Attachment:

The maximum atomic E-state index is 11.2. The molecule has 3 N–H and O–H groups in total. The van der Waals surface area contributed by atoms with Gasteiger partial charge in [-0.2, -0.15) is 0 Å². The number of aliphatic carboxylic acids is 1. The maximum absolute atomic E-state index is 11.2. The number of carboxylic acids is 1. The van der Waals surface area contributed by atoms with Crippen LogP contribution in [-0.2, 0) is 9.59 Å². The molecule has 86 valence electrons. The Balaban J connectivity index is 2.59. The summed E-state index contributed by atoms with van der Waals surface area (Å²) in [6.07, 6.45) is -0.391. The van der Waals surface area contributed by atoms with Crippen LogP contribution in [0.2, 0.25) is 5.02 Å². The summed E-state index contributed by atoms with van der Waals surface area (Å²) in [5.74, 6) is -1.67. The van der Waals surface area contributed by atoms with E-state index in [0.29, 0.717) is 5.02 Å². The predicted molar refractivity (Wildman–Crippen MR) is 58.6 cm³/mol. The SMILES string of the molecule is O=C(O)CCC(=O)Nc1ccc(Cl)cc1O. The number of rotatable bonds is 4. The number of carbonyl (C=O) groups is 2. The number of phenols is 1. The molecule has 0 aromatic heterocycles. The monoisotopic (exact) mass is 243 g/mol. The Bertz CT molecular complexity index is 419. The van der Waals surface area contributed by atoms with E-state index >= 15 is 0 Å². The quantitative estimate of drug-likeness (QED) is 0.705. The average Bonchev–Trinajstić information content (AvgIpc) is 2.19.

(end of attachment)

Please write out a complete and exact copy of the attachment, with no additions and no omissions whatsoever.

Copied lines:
The maximum atomic E-state index is 11.2. The molecule has 3 N–H and O–H groups in total. The van der Waals surface area contributed by atoms with Gasteiger partial charge in [-0.2, -0.15) is 0 Å². The number of aliphatic carboxylic acids is 1. The maximum absolute atomic E-state index is 11.2. The number of carboxylic acids is 1. The van der Waals surface area contributed by atoms with Crippen LogP contribution in [-0.2, 0) is 9.59 Å². The molecule has 86 valence electrons. The Balaban J connectivity index is 2.59. The summed E-state index contributed by atoms with van der Waals surface area (Å²) in [6.07, 6.45) is -0.391. The van der Waals surface area contributed by atoms with Crippen LogP contribution in [0.2, 0.25) is 5.02 Å². The summed E-state index contributed by atoms with van der Waals surface area (Å²) in [5.74, 6) is -1.67. The van der Waals surface area contributed by atoms with E-state index in [0.29, 0.717) is 5.02 Å². The predicted molar refractivity (Wildman–Crippen MR) is 58.6 cm³/mol. The SMILES string of the molecule is O=C(O)CCC(=O)Nc1ccc(Cl)cc1O. The number of rotatable bonds is 4. The number of carbonyl (C=O) groups is 2. The number of phenols is 1. The molecule has 0 aromatic heterocycles. The monoisotopic (exact) mass is 243 g/mol. The Bertz CT molecular complexity index is 419. The van der Waals surface area contributed by atoms with E-state index >= 15 is 0 Å². The quantitative estimate of drug-likeness (QED) is 0.705. The average Bonchev–Trinajstić information content (AvgIpc) is 2.19.